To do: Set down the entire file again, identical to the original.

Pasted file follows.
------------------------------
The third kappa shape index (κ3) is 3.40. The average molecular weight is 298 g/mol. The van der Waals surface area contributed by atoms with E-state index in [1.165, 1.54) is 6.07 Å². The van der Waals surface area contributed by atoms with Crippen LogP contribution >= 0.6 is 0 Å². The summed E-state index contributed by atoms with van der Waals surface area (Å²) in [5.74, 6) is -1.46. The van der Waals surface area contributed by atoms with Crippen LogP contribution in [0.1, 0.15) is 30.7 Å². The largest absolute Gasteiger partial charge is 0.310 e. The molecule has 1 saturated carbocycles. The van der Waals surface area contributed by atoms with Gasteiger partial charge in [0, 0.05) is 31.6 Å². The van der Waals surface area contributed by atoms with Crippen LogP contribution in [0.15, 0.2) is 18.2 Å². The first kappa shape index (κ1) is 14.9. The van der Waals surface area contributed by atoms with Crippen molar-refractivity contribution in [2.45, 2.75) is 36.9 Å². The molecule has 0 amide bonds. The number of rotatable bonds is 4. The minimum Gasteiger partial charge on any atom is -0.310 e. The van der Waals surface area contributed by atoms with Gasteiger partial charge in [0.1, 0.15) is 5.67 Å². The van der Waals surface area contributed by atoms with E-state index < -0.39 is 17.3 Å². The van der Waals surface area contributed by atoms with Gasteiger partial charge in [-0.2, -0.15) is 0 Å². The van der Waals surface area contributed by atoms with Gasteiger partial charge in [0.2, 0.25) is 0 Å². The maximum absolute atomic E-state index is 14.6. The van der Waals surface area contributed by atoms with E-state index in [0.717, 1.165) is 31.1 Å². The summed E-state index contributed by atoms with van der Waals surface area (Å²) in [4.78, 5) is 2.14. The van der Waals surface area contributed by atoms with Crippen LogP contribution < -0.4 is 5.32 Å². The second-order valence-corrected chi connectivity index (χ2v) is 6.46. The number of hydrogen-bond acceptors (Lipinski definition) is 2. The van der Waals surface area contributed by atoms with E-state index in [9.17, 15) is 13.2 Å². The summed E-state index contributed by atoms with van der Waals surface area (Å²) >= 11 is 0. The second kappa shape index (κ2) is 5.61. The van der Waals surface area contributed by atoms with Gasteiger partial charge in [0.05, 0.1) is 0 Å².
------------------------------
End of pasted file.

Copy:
The third kappa shape index (κ3) is 3.40. The average molecular weight is 298 g/mol. The van der Waals surface area contributed by atoms with E-state index in [1.165, 1.54) is 6.07 Å². The van der Waals surface area contributed by atoms with Crippen LogP contribution >= 0.6 is 0 Å². The summed E-state index contributed by atoms with van der Waals surface area (Å²) in [5.74, 6) is -1.46. The van der Waals surface area contributed by atoms with Crippen LogP contribution in [0.1, 0.15) is 30.7 Å². The largest absolute Gasteiger partial charge is 0.310 e. The molecule has 1 saturated carbocycles. The van der Waals surface area contributed by atoms with Gasteiger partial charge in [0, 0.05) is 31.6 Å². The van der Waals surface area contributed by atoms with Crippen LogP contribution in [0.15, 0.2) is 18.2 Å². The first kappa shape index (κ1) is 14.9. The van der Waals surface area contributed by atoms with Crippen molar-refractivity contribution in [2.45, 2.75) is 36.9 Å². The molecule has 0 amide bonds. The number of rotatable bonds is 4. The minimum Gasteiger partial charge on any atom is -0.310 e. The van der Waals surface area contributed by atoms with Gasteiger partial charge in [0.1, 0.15) is 5.67 Å². The van der Waals surface area contributed by atoms with E-state index < -0.39 is 17.3 Å². The van der Waals surface area contributed by atoms with Gasteiger partial charge in [-0.2, -0.15) is 0 Å². The van der Waals surface area contributed by atoms with Gasteiger partial charge in [0.2, 0.25) is 0 Å². The maximum absolute atomic E-state index is 14.6. The van der Waals surface area contributed by atoms with E-state index in [0.717, 1.165) is 31.1 Å². The summed E-state index contributed by atoms with van der Waals surface area (Å²) in [4.78, 5) is 2.14. The van der Waals surface area contributed by atoms with Crippen LogP contribution < -0.4 is 5.32 Å². The second-order valence-corrected chi connectivity index (χ2v) is 6.46. The number of hydrogen-bond acceptors (Lipinski definition) is 2. The van der Waals surface area contributed by atoms with E-state index in [9.17, 15) is 13.2 Å². The summed E-state index contributed by atoms with van der Waals surface area (Å²) >= 11 is 0. The second kappa shape index (κ2) is 5.61. The van der Waals surface area contributed by atoms with Gasteiger partial charge in [0.05, 0.1) is 0 Å².